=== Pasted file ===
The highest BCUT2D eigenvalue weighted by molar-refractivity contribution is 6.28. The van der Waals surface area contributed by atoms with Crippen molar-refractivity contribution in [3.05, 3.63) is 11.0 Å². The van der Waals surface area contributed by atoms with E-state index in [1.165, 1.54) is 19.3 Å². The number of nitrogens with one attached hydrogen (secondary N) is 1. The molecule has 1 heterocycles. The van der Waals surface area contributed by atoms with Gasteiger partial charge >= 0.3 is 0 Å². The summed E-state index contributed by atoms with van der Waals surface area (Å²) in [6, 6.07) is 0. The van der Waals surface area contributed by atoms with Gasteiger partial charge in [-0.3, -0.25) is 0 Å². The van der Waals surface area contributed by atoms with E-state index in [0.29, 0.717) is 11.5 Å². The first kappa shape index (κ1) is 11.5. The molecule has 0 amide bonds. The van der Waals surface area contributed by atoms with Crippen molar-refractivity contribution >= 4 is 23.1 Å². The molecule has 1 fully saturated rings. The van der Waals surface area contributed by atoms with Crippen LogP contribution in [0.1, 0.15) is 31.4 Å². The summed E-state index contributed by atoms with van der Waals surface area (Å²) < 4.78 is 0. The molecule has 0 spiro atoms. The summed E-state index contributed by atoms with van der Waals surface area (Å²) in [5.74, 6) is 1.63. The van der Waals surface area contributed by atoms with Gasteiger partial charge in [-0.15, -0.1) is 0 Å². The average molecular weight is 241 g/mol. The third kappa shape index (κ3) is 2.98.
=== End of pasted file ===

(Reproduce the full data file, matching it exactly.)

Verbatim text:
The highest BCUT2D eigenvalue weighted by molar-refractivity contribution is 6.28. The van der Waals surface area contributed by atoms with Crippen molar-refractivity contribution in [3.05, 3.63) is 11.0 Å². The van der Waals surface area contributed by atoms with E-state index in [1.165, 1.54) is 19.3 Å². The number of nitrogens with one attached hydrogen (secondary N) is 1. The molecule has 1 heterocycles. The van der Waals surface area contributed by atoms with Gasteiger partial charge >= 0.3 is 0 Å². The summed E-state index contributed by atoms with van der Waals surface area (Å²) in [6, 6.07) is 0. The van der Waals surface area contributed by atoms with Gasteiger partial charge in [-0.3, -0.25) is 0 Å². The van der Waals surface area contributed by atoms with E-state index in [0.29, 0.717) is 11.5 Å². The first kappa shape index (κ1) is 11.5. The molecule has 0 amide bonds. The van der Waals surface area contributed by atoms with Crippen molar-refractivity contribution >= 4 is 23.1 Å². The molecule has 1 fully saturated rings. The van der Waals surface area contributed by atoms with Crippen LogP contribution in [0.1, 0.15) is 31.4 Å². The summed E-state index contributed by atoms with van der Waals surface area (Å²) < 4.78 is 0. The molecule has 0 spiro atoms. The summed E-state index contributed by atoms with van der Waals surface area (Å²) in [5.74, 6) is 1.63. The van der Waals surface area contributed by atoms with Gasteiger partial charge in [-0.15, -0.1) is 0 Å². The average molecular weight is 241 g/mol. The third kappa shape index (κ3) is 2.98.